All Whites legend and World Cup hero Grant Turner has died of cancer, aged 64.
Known for his physicality, the midfielder debuted for New Zealand against Mexico in 1980 and played 71 times for his country, including 42 tests.
Turner was best known for his part in the famous 1982 World Cup qualifying campaign, which saw the national team play 15 games across Oceania, Asia and the Middle East to nail down their first spot at the prestigious football showpiece in Spain.
He scored in their 2-0 victory over Australia at the Sydney Cricket Ground, another goal against Indonesia in front of 95,000 home fans at Jakarta and again in a draw with Australia at Mt Smart Stadium.
Turner's robust style proved a perfect foil to that of strikers Brian Turner and Steve Woodin in front of goal, but he never got to play in Spain, after suffering an ankle injury before the World Cup began.
"I was given the role as an enforcer, as well as getting forward," Turner told NZME. "I was able to play a bit as well, but I didn't pull out of any tackles either.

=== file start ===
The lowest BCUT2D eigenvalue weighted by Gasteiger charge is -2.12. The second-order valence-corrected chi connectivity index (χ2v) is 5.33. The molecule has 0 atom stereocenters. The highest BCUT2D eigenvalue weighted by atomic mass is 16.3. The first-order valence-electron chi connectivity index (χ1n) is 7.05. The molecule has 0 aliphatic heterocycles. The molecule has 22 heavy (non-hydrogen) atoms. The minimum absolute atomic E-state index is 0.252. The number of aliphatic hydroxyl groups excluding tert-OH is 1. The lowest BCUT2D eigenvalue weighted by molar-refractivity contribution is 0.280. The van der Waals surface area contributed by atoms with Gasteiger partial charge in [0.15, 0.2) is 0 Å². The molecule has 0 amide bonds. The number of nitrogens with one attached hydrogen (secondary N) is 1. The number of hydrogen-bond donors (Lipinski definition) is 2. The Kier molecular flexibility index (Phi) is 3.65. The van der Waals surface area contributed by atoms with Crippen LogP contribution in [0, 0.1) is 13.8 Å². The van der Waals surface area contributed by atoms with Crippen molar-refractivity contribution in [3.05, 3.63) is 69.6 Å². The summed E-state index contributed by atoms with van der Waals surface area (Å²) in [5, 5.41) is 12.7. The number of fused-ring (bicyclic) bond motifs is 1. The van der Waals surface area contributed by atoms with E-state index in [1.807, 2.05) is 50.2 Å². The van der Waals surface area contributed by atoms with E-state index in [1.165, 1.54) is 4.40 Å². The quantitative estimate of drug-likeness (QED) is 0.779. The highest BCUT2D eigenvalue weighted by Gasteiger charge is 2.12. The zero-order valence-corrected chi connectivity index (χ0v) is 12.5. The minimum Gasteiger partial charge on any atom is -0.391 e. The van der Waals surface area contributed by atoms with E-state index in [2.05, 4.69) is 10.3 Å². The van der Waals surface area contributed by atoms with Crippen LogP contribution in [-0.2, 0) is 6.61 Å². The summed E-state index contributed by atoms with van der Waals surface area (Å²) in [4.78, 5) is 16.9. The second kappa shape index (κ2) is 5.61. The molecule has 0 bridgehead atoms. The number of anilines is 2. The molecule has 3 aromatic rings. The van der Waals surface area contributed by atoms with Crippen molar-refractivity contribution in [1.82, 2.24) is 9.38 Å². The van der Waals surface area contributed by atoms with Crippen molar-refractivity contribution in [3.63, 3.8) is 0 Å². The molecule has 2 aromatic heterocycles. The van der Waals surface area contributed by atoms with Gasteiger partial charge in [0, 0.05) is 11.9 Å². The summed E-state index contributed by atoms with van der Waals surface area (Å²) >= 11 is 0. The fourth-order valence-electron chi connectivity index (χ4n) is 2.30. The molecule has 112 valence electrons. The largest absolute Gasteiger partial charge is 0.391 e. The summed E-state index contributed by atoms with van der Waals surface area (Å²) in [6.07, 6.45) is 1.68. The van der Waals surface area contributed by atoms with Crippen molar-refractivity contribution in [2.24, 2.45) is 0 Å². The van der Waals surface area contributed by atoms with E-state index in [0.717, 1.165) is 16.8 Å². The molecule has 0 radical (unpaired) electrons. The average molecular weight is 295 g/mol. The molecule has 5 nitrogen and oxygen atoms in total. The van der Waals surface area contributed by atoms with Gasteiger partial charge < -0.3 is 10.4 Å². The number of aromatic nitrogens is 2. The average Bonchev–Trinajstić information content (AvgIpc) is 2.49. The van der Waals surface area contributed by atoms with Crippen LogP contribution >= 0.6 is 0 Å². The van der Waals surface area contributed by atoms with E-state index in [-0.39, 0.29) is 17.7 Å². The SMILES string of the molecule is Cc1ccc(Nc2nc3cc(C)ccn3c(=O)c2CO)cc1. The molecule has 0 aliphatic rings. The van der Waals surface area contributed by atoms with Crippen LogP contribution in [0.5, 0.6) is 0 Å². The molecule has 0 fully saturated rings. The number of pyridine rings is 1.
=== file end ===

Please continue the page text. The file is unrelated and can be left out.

"People see me as that hard man, which is frustrating. I was given a job, I was damn good at it."
He played for the All Whites until 1988, when he suffered a heavy concussion against Israel. His physicality took a heavy toll on his body, which required two knee replacements and a painful shoulder reconstruction, after several dislocations.
Then in remission, Turner revealed his cancer battle to NZME two years, after a small lump emerged from his shoulder surgery.
"I didn't think anything of it, neither did the medical people," he said. "There is a chance it can come back.
"I have an uncomfortable arm, but I am healthy and hopefully it stays away. It certainly brings a whole lot of things into perspective."